Google Doodle honors Mount Holyoke's Virginia Apgar

The Apgar score helps doctor determine the health of newborn properly

Born on June 7 in the united States' New Jersey, she is known for creating the Apgar Score that made understanding and summarising the health of a newborn easy.

Born in 1909, Dr Virginia Apgar was the youngest of the three children. The test is carried out within five minutes of birth and it takes about a minute to judge if the infant needs any immediate medical attention. She devised a test for evaluating the health of newborns, focusing on five factors with the helpful mnemonic device of the first letters of each factor spelling her last name: appearance, pulse, grimace, activity, and respiration.

The Apgar score contributed immensely towards reducing infant mortality. On the other hand, the 5-minute score tells the health care provider how well the baby is doing outside the mother's womb.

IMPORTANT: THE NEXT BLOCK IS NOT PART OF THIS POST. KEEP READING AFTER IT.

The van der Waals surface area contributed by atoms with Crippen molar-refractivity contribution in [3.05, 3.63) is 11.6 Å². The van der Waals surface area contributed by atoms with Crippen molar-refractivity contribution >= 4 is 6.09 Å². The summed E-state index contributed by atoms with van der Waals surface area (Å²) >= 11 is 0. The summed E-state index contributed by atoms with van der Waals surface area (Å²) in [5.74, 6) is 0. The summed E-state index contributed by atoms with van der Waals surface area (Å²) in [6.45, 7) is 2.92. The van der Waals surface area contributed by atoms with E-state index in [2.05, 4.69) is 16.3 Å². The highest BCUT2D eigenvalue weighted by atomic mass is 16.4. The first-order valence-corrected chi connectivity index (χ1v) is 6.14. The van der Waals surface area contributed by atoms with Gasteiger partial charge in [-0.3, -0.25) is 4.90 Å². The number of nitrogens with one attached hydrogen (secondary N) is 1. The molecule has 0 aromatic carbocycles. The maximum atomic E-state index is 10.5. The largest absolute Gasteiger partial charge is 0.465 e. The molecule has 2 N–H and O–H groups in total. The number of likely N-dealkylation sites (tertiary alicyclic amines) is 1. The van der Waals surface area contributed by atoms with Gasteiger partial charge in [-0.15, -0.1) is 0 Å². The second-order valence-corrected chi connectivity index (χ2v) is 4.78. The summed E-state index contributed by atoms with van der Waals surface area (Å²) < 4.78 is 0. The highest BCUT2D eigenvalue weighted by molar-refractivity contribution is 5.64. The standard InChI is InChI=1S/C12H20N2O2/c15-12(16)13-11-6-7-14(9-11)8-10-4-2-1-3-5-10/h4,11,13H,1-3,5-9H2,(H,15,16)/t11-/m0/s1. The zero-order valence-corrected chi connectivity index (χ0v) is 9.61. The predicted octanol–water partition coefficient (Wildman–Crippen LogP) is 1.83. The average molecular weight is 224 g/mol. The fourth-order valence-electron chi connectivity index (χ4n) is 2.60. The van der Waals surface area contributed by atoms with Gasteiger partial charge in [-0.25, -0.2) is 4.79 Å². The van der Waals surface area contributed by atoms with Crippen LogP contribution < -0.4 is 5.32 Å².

Each category is scored with 0, 1, or 2, depending on the observed condition. Virginia graduated from Mount Holyoke College in 1929 and from the Colombia University College Of Physicians and Surgeons in 1933. An Apgar Score between 4 and 6 may mean some medical intervention is needed.

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While Apgar died in 1974, the Google Doodle celebrates what would have been Apgar's 109th birthday and features a cartoon of her conducting her namesake test, which was invented the test in 1952.

Apgar was quick to realise the trend and concentrated on the methods for decreasing the infant mortality rate specifically within the first 24 hours of the newborn's life. "A Guide to Birth Defects" published in collaboration with Joan Beck.

Even before she developed the Apgar Score, Dr. Apgar had already become the first female full professor at the Columbia University College of Physicians and Surgeons. She was discouraged from practising surgery as a career, her University chose her male colleague to head the department even though she was seniormost, and she had to fight for equal pay. An anesthesiologist by training, she climbed the ranks at New York's Columbia-Presbyterian Hospital in the 1930s and '40s, when anesthesiology wasn't recognized as a medical specialty.

She trained in anesthesia at the University of Wisconsin and Bellevue Hospital in the U.S., but returned to Columbia-Presbyterian Hospital in 1938. She passed away at the age of 65 in the same hospital where she was practising.